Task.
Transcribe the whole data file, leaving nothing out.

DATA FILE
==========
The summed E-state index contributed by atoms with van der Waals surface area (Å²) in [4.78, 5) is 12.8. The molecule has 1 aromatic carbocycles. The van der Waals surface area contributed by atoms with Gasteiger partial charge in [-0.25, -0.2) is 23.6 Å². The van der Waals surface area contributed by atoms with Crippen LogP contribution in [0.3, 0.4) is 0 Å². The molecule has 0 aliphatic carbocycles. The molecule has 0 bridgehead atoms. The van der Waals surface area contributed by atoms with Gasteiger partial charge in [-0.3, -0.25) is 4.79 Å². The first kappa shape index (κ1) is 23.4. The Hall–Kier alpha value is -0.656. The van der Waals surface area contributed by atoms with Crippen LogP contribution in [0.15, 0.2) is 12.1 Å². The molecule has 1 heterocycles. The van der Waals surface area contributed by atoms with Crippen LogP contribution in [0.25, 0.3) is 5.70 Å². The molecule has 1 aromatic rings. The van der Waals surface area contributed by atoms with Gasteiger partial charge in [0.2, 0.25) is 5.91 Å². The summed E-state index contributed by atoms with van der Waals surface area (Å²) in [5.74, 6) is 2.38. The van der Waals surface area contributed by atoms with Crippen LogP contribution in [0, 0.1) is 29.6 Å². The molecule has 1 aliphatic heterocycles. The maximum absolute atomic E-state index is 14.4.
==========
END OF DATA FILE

The summed E-state index contributed by atoms with van der Waals surface area (Å²) in [4.78, 5) is 12.8. The molecule has 1 aromatic carbocycles. The van der Waals surface area contributed by atoms with Gasteiger partial charge in [-0.25, -0.2) is 23.6 Å². The van der Waals surface area contributed by atoms with Crippen LogP contribution in [0.3, 0.4) is 0 Å². The molecule has 0 aliphatic carbocycles. The molecule has 0 bridgehead atoms. The van der Waals surface area contributed by atoms with Gasteiger partial charge in [-0.3, -0.25) is 4.79 Å². The first kappa shape index (κ1) is 23.4. The Hall–Kier alpha value is -0.656. The van der Waals surface area contributed by atoms with Crippen LogP contribution in [0.15, 0.2) is 12.1 Å². The molecule has 1 heterocycles. The van der Waals surface area contributed by atoms with Crippen LogP contribution in [0.25, 0.3) is 5.70 Å². The molecule has 1 aromatic rings. The van der Waals surface area contributed by atoms with Gasteiger partial charge in [0.2, 0.25) is 5.91 Å². The summed E-state index contributed by atoms with van der Waals surface area (Å²) in [5.74, 6) is 2.38. The van der Waals surface area contributed by atoms with Crippen LogP contribution in [0, 0.1) is 29.6 Å². The molecule has 1 aliphatic heterocycles. The maximum absolute atomic E-state index is 14.4.